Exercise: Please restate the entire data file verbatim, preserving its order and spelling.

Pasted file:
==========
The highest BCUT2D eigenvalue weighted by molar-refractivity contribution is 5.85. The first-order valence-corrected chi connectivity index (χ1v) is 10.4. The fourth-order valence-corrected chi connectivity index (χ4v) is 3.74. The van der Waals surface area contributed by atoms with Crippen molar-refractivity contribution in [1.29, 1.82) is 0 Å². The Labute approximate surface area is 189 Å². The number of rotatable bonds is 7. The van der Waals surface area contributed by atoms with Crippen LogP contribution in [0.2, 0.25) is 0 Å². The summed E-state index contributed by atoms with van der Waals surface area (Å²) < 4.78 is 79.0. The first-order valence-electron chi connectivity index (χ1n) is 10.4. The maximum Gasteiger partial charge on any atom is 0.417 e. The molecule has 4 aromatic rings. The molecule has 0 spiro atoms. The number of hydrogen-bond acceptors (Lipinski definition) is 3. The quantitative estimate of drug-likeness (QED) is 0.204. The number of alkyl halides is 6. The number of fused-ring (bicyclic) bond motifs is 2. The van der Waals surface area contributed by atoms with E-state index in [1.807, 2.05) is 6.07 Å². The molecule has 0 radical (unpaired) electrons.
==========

The highest BCUT2D eigenvalue weighted by molar-refractivity contribution is 5.85. The first-order valence-corrected chi connectivity index (χ1v) is 10.4. The fourth-order valence-corrected chi connectivity index (χ4v) is 3.74. The van der Waals surface area contributed by atoms with Crippen molar-refractivity contribution in [1.29, 1.82) is 0 Å². The Labute approximate surface area is 189 Å². The number of rotatable bonds is 7. The van der Waals surface area contributed by atoms with Crippen LogP contribution in [0.2, 0.25) is 0 Å². The summed E-state index contributed by atoms with van der Waals surface area (Å²) < 4.78 is 79.0. The first-order valence-electron chi connectivity index (χ1n) is 10.4. The maximum Gasteiger partial charge on any atom is 0.417 e. The molecule has 4 aromatic rings. The molecule has 0 spiro atoms. The number of hydrogen-bond acceptors (Lipinski definition) is 3. The quantitative estimate of drug-likeness (QED) is 0.204. The number of alkyl halides is 6. The number of fused-ring (bicyclic) bond motifs is 2. The van der Waals surface area contributed by atoms with E-state index in [1.807, 2.05) is 6.07 Å². The molecule has 0 radical (unpaired) electrons.